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Hi-Yo name change!

April 03, 2013 - It appears the Lone Ranger may ride again in Oxford with both an event and parade bearing the fictional masked lawman's moniker.

Last week, the Community Events Committee decided to rename Celebrate Oxford – scheduled for Saturday, Aug. 3 – as either "Celebrate The Lone Ranger" or "Celebrate Lone Ranger."

However, whether the community can legally use one of these two names remains to be seen.

That's because "The Lone Ranger" is a registered trademark held by the New York City-based Classic Media, LLC.

"We strongly caution against using "The Lone Ranger" without obtaining approval from the holder of that trademark," wrote Oxford Village attorneys Bob Bunting and Bob Davis in a March 26 opinion.

Davis is still attempting to contact Classic Media's attorney, who he said "has the authority to waive any trademark issues."

Davis told the village council during its March 26 meeting, "The phrase 'The Lone Ranger' is a highly-protected trademark. Our research shows it's trademarked not only for use of the name, but for putting it on posters, sweatshirts and things like that."

"I can tell you this, as small as we are, if we use their trademark (without permission), they'll come after you," said Councilman Elgin Nichols.

"They will. It's very protected," Davis added.

Meanwhile, the village council spoke favorably of using the Lone Ranger name, if possible, in place of Celebrate Oxford.

"People understand and know what the name 'Lone Ranger' means and what the Lone Ranger character stood for," said village President Tony Albensi. "If it could be incorporated in any way, I wouldn't mind seeing that."

"To me, it makes sense to use (the name), if at all possible," said Nichols, referring to Oxford's historical connection to the Lone Ranger.

Brace Beemer, who was the voice of the masked lawman on the radio from 1941-54, lived right on W. Drahner Rd. until his death in 1965. Beemer performed in more than 2,000 broadcasts reaching more than 80 million listeners across the United States on 129 radio stations.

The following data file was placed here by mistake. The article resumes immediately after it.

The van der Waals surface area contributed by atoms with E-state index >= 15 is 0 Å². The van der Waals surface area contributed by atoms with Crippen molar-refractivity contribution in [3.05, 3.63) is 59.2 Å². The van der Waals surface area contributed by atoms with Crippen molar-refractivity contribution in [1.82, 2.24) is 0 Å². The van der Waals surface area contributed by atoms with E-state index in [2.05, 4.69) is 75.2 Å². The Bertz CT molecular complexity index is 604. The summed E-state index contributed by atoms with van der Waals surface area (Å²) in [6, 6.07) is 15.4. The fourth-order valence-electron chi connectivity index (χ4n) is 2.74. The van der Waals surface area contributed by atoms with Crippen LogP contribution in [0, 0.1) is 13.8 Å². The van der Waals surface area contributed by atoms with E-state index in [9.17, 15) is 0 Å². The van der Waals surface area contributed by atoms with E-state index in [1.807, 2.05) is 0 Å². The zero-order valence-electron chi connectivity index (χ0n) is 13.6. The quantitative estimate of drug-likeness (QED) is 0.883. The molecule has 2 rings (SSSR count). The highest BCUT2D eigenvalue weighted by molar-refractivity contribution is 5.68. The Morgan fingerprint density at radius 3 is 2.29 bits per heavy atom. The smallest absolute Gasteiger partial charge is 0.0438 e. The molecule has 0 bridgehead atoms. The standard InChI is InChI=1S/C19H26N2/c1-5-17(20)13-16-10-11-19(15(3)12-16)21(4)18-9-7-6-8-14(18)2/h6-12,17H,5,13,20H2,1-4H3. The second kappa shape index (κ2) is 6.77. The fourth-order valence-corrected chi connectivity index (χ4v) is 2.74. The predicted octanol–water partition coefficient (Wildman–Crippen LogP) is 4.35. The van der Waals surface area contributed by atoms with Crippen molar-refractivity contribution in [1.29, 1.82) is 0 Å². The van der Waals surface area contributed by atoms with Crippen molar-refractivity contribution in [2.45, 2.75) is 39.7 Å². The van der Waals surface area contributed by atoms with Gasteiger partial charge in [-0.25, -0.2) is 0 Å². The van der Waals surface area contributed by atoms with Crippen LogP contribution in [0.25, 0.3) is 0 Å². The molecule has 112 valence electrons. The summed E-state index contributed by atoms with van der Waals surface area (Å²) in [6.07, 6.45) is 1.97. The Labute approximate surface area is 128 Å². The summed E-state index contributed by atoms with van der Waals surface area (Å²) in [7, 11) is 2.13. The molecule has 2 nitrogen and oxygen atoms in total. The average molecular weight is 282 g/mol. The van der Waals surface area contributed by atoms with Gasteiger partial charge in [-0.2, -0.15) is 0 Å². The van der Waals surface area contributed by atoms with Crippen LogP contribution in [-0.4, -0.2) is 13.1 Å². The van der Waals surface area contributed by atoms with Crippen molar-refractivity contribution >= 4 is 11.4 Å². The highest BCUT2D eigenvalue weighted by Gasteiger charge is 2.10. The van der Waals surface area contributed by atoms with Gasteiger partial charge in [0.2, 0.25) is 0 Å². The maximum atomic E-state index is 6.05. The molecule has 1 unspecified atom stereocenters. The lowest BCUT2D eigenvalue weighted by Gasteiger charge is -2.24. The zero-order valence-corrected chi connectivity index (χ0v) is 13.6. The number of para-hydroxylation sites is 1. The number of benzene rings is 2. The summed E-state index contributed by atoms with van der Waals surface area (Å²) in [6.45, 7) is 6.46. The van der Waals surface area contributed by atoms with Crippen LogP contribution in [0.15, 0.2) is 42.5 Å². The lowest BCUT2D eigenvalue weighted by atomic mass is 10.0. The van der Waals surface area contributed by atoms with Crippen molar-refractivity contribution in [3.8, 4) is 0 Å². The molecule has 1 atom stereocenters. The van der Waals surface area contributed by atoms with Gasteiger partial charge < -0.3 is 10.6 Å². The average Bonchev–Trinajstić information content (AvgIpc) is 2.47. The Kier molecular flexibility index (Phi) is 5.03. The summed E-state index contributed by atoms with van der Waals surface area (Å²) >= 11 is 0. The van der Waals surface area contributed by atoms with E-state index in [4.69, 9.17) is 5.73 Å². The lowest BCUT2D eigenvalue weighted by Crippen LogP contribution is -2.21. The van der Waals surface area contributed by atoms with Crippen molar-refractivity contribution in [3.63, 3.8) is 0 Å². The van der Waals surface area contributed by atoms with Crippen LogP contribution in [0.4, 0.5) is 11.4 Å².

"He was a good citizen. There are no negatives to it," Nichols said.

"Historically, I would think Mr. Beemer is probably the most notable person to have ever lived in this area," added Oxford resident Rod Charles, who's chairman of the Lone Ranger committee.

Council voted 4-0 to authorize filing an application with the Michigan Department of Transportation (MDOT) to conduct a Lone Ranger-themed parade along M-24 on Saturday, Aug. 3 beginning at 11 a.m.

The parade would begin at the Oxford Marketplace shopping center and end at Church St. by the fire station.

The name change and parade are both designed to help Oxford take full advantage of all the publicity surrounding the July 3 release of the new $250 million Disney movie, starring Armie Hammer and Johnny Depp, about the Lone Ranger's adventures battling villains in the Old West.

And it's not just Oxford that wants to celebrate this area's connection to this timeless symbol of justice, truth and goodness.

"The Orion people are very, very interested," Charles said. "I get an e-mail everyday from somebody in Orion Township or village government (saying), 'Hey, we want to participate, too.'

"I think that's a great thing and who knows where that might go. It might be an annual festival just like other cities and towns have . . . There might be some longevity to this whole thing that goes beyond this film."

Charles noted how Mount Carmel, Illinois used to hold an annual Lone Ranger Festival to celebrate the fact that it's the birthplace of Brace Beemer.

"That town chose to celebrate Mr. Beemer," he told council. "Logically, (a festival) should be (held in) Oxford, Michigan because this is where he chose to live, but we've never really taken any initiative to do that."

In addition to the parade, the committee that Charles is heading is also working diligently to get some type of event going at the Oxford 7 Theater such as a big Hollywood-style premiere – or a pre-July 3 sneak peek – to celebrate the new movie.

Albensi was appreciative of Charles for his efforts.

"Thank you for your time and hard work on that," he said.

CJ Carnacchio is editor for The Oxford Leader. He lives in the Village of Oxford with his wife Connie and daughter Larissa. When he's not busy working on the newspaper, he enjoys cigars/pipes, Martinis/Scotch, hunting and fishing.
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